ASHRAE student design competition
The 2007 ASHRAE student design competition featured architectural and HVAC systems. The student designers transformed the Hudson River, New York City, into an energy source for a biotech research laboratory. The goal of the competition was to turn an existing building into a biotech research facility with labs, office space, equipment, mechanical penthouse space and a vivarium.
ASHRAE held its 2007 Student Design competition, which featured architectural design and selection and design of HVAC/R systems. The student designers transformed the Hudson River in New York City into an energy source for a biotech research laboratory. The goal of the competition was to turn an existing building into a biotech research facility with labs, office space, equipment, mechanical penthouse space and a vivarium.
In the HVAC system selection category, first place was awarded to Kevin Chow, Brandon Damas, Jeremy Fowler, Brandon Frey, Brendan Gleason and Ben Willey from Kansas State University, Manhattan, Kan. Julia Keen, P.E., and Fred Hasler, P.E., acted as their advisors. The students selected open-loop geothermal heat pumps that extracted water from the Hudson River as a heat source, with heat pipe/heat exchange units recovering sensible heat only to avoid cross contamination between the outside air and lab exhaust airstreams. The system’s proposal was to eliminate the need for boilers, cooling towers and chillers.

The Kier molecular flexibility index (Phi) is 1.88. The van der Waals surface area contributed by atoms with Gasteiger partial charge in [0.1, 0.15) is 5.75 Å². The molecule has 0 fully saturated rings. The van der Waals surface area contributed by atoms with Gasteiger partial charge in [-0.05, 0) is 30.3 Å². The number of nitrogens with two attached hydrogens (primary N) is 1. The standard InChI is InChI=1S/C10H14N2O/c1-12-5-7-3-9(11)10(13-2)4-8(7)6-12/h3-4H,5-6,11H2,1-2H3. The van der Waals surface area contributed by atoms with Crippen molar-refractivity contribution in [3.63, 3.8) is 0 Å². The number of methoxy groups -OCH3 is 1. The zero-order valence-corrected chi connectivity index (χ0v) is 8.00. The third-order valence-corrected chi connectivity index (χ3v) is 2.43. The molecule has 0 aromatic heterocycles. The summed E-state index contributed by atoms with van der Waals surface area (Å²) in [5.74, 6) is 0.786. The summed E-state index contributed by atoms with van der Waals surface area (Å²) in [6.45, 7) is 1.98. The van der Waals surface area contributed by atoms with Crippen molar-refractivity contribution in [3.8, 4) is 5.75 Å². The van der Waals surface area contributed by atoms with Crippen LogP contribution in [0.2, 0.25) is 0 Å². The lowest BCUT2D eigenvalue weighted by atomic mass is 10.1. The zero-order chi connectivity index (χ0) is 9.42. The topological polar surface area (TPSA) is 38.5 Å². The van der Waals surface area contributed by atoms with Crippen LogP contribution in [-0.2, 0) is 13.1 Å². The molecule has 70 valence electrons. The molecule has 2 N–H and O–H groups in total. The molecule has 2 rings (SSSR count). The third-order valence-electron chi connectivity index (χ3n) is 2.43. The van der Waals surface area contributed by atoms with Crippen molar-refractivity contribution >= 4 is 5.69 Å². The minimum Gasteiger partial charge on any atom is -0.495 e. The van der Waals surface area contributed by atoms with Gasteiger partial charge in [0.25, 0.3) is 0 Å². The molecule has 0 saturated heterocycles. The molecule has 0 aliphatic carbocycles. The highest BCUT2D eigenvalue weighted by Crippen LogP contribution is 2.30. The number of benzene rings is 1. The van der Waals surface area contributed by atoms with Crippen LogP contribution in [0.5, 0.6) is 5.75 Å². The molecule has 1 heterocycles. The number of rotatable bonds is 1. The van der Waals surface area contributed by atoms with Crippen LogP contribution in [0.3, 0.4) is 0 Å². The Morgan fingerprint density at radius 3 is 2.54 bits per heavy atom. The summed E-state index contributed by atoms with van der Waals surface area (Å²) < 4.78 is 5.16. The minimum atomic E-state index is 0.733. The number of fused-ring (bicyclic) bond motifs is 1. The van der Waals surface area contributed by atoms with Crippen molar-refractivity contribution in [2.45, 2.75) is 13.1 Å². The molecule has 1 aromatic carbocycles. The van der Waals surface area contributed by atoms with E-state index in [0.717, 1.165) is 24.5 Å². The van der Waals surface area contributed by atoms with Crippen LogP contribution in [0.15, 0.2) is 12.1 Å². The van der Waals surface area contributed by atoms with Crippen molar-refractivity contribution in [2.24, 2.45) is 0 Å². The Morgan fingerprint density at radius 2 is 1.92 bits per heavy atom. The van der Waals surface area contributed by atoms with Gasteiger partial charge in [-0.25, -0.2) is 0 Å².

First place in the HVAC system design category was awarded to Gary Schrader, Jeremy Saddison, Ryan Larson and Chad Gydesen from Ferris State University, Big Rapids, Mich. Their advisor was Douglas Zentz. The students’ design featured a geothermal heat pump plant that uses the Hudson River as the heat sink, considered a water-to-water heat pump system. The lab and office systems were designed to use totally enthalpy wheels to recover sensible and latent heat from the exhaust air streams to pre-condition the outside air needed for ventilation.
First place in the architectural design category was awarded to Stuart Johnson and Grant Helmkamp of Lawrence Technological University, Southfield, Mich. Their advisor was Daniel Faoro. The students selected a cellular approach to their design, due to the nano-technology and biology research uses. The students’ design allows mechanical systems to be grouped together to minimize unused space between walls and provide efficient systems. The awards will be presented at ASHRAE’s 2008 Winter Meeting, Jan. 19 to Jan. 23 in New York City.
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